Today we have a guest post by a member of our Paleo Parents Team, Amelia. In this post she addresses a fairly new buzz topic in the paleo community: resistant starch. In addition to explaining a bit about why starch can be benificial in a paleo template, she also offers a wonderful new recipe that has (GASP) white potatoes! More and more people who identify themselves as “Paleo” are including this starchy, white, lovely tuber in their diet, and feeling no shame or guilt. Although they might have first been considered “not-paleo,” the general opinion on that is changing, and Amelia helps explain why.
Have you noticed all the talk about Resistant Starch?
As someone who discovered Paleo from a low carb perspective, starch became somewhat of a dirty word in my world. I have to admit that I was a pretty hardcore carb-phobic for quite some time. I then discovered the Perfect Health Diet and my views started to change. I gave it a shot last year, incorporating some white potatoes and rice into my diet. It seemed to go well at first, then came the crushing carb cravings that made me feel crazy all over again like my pre-Paleo days. No good. Things have been going a lot better this year, mostly due to a shift in focus.
Also, it turns out I was missing a big piece of the puzzle, namely: Resistant Starch (RS). Mark Sisson has explained much of the new info that has been coming out on the benefits of RS in his Definitive Guide and Your Questions Answered posts. He also has some great advice for How to Experiment with RS.
For my purposes, it’s meant incorporating some green bananas (mostly in my morning smoothie) as well as cooked/cooled white rice and potatoes. The cooking and cooling is key for forming the good-gut-bug-loving RS in the cooked foods. Luckily, you can reheat them again before eating so I’m not doomed to gobbling up starch right out of the fridge.
This change has made all the difference. The RS has had a great appetite regulating effect that leaves me full faster and longer, without sending me into a carb binge. I suspect my own gut flora isn’t the healthiest after a lifetime of the Standard American Diet and then pretty rigid low carb for several years. It needs time and probiotics as well as the prebiotics available in RS to get back on track. It’s a process. As a result, I don’t supplement with RS by way of Potato Starch as some do, but choose to stick with whole food sources, which I seem to tolerate well. If I have too much, I get very bloated and uncomfortable at this point.
Since I’m a big fan of the weekly cook-up, it’s been quite natural for me to roast up a few white potatoes and make a batch of rice (good old Uncle Ben’s Original has the most RS – who knew?) with homemade chicken stock on Sunday, so that it can cool down for at least 24 hours before I start to eat it throughout the following days. It makes adding a good dose of RS to my meals a no-brainer.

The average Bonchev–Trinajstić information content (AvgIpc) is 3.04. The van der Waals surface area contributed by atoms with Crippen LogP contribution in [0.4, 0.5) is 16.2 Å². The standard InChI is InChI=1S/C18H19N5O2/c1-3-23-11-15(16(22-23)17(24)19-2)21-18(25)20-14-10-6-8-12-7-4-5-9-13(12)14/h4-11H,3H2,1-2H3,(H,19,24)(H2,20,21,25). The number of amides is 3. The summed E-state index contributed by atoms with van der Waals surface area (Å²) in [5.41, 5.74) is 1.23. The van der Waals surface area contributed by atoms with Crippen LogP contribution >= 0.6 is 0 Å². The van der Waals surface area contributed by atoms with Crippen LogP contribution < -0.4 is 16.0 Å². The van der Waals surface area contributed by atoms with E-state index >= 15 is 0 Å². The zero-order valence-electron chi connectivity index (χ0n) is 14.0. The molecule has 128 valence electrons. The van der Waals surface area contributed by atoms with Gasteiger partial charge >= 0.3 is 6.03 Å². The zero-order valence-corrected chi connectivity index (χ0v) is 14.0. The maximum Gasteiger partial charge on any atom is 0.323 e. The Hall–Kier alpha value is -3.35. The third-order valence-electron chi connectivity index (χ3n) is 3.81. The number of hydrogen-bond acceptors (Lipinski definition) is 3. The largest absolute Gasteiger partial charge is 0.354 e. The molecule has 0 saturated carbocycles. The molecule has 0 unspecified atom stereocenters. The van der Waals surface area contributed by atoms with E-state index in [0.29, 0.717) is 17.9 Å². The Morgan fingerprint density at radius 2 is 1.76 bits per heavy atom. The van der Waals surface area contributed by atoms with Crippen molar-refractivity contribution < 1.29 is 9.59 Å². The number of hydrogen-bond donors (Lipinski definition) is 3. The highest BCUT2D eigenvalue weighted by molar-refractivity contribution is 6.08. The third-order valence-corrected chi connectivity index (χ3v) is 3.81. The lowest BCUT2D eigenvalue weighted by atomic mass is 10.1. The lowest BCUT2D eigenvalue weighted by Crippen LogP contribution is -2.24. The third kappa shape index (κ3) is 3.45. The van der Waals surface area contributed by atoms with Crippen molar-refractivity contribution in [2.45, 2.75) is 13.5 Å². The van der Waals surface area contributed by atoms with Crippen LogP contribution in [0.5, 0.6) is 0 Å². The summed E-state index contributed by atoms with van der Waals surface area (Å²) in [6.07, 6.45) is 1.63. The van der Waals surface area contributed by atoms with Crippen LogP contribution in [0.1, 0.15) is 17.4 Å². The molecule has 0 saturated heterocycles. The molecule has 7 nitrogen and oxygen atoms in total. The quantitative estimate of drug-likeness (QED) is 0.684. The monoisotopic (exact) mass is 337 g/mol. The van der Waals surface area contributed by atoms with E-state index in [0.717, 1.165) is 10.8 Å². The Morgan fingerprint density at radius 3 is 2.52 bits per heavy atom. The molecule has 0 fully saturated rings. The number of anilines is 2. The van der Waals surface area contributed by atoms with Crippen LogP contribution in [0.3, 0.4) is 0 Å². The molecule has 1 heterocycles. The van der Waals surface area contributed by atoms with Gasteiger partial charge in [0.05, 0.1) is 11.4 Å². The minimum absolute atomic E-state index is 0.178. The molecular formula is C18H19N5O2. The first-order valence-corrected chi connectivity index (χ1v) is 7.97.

But sometimes, I want something a bit fancier — enter: the Spiralizer. It’s not just for zucchinis anymore 🙂 I decided to use it on some white potatoes and this Rotisserie Chicken Quiche recipe was born.
My husband and I both prefer chicken legs and thighs so I’m always looking for creative things to do with the breast meat. This definitely fits the bill. I also was able to use the leftover zucchini nubs from making spiralized zucchini noodles the previous day. I love the idea of not wasting a things – you know I made some delicious chicken stock from the bones, too. Yes, I’m officially THAT lady. Oh, well. At least the food tastes good!
- 2 Tbs lard or fat of choice, divided
- 4 medium White Potatoes peeled and made into noodles with a Spiralizer
- 2 tsp Garlic powder, divided
- 9 large Eggs (two for crust, the rest for the filling)
- 1 cup Coconut Milk
- 1.5 cups chopped Zucchini
- 1.5 cups shredded Rotisserie Chicken Breast
- 2 tsp dried Thyme
- Salt and pepper
- 4 small Onions, sliced
- Preheat oven to 375 degrees.
- Using 1 Tbs of the lard, grease two glass pie pans and set aside.
- In a large mixing bowl, beat two of the eggs with 1 tsp garlic powder and a couple shakes of salt and pepper.
- Add the spiralized potato noodles to the egg mixture and toss to coat the noodles.
- Transfer half the mixture into each of the pie pans, using a piece of parchment paper to press the noodles into a crust shape in each pan.
- Bake both crusts for 15 minutes to harden.
- While the crusts bake, mix the remaining ingredients in the same large bowl (except the onions and other Tbs of lard).
- When the crusts are just starting to harden and turn a golden brown, remove them from the oven.
- Add half the filling to each crust, return the pans to the oven, and bake an additional 20 minutes.
- While the quiches are baking, heat the other Tbs of lard in a large skillet on medium-low, add the sliced onions, and let cook, stirring often, until caramelized.
- When the quiches are almost baked through, remove from the oven, add the caramelized onions, and return to the oven for a final 10 minutes for the onions to settle in and brown a bit more on top.
- Remove quiches from the oven and let cool before putting them into the refrigerator.
- For maximum RS, wait 24 hours before cutting, reheating, and eating (although it will taste just fine right away if you don't want to wait!)